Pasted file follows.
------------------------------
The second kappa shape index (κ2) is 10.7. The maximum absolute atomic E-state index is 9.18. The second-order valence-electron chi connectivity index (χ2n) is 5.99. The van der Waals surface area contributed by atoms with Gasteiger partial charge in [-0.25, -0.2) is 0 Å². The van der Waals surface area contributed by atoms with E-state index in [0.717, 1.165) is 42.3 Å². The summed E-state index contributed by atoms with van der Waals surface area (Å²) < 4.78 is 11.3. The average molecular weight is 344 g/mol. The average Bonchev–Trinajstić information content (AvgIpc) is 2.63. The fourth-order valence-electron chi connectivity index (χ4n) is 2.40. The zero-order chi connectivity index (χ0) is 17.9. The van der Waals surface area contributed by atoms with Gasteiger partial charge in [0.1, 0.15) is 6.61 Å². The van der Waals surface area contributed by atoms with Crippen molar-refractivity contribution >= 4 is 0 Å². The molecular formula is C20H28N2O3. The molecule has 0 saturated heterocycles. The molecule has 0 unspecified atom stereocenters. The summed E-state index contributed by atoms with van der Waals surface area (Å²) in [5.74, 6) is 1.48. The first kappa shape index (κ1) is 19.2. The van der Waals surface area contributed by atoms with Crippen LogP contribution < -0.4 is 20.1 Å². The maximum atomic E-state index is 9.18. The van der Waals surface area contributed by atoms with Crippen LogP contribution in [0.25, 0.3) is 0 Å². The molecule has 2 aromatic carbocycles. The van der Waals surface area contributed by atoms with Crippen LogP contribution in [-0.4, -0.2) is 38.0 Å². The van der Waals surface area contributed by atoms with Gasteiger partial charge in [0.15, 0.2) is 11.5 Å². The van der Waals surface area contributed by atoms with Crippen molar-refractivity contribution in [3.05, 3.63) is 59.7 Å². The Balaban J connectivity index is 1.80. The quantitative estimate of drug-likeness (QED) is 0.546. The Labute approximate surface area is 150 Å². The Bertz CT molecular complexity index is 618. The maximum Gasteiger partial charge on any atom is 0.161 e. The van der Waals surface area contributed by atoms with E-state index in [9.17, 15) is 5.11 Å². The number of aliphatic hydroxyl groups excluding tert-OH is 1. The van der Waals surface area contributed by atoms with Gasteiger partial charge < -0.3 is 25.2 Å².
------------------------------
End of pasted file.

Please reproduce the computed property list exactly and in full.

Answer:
The second kappa shape index (κ2) is 10.7. The maximum absolute atomic E-state index is 9.18. The second-order valence-electron chi connectivity index (χ2n) is 5.99. The van der Waals surface area contributed by atoms with Gasteiger partial charge in [-0.25, -0.2) is 0 Å². The van der Waals surface area contributed by atoms with E-state index in [0.717, 1.165) is 42.3 Å². The summed E-state index contributed by atoms with van der Waals surface area (Å²) < 4.78 is 11.3. The average molecular weight is 344 g/mol. The average Bonchev–Trinajstić information content (AvgIpc) is 2.63. The fourth-order valence-electron chi connectivity index (χ4n) is 2.40. The zero-order chi connectivity index (χ0) is 17.9. The van der Waals surface area contributed by atoms with Gasteiger partial charge in [0.1, 0.15) is 6.61 Å². The van der Waals surface area contributed by atoms with Crippen molar-refractivity contribution >= 4 is 0 Å². The molecular formula is C20H28N2O3. The molecule has 0 saturated heterocycles. The molecule has 0 unspecified atom stereocenters. The summed E-state index contributed by atoms with van der Waals surface area (Å²) in [5.74, 6) is 1.48. The first kappa shape index (κ1) is 19.2. The van der Waals surface area contributed by atoms with Crippen LogP contribution < -0.4 is 20.1 Å². The maximum atomic E-state index is 9.18. The van der Waals surface area contributed by atoms with Crippen LogP contribution in [0.25, 0.3) is 0 Å². The molecule has 2 aromatic carbocycles. The van der Waals surface area contributed by atoms with Crippen LogP contribution in [-0.4, -0.2) is 38.0 Å². The van der Waals surface area contributed by atoms with Gasteiger partial charge in [0.15, 0.2) is 11.5 Å². The van der Waals surface area contributed by atoms with Crippen molar-refractivity contribution in [3.05, 3.63) is 59.7 Å². The Balaban J connectivity index is 1.80. The quantitative estimate of drug-likeness (QED) is 0.546. The Labute approximate surface area is 150 Å². The Bertz CT molecular complexity index is 618. The maximum Gasteiger partial charge on any atom is 0.161 e. The van der Waals surface area contributed by atoms with E-state index in [9.17, 15) is 5.11 Å². The number of aliphatic hydroxyl groups excluding tert-OH is 1. The van der Waals surface area contributed by atoms with Gasteiger partial charge < -0.3 is 25.2 Å².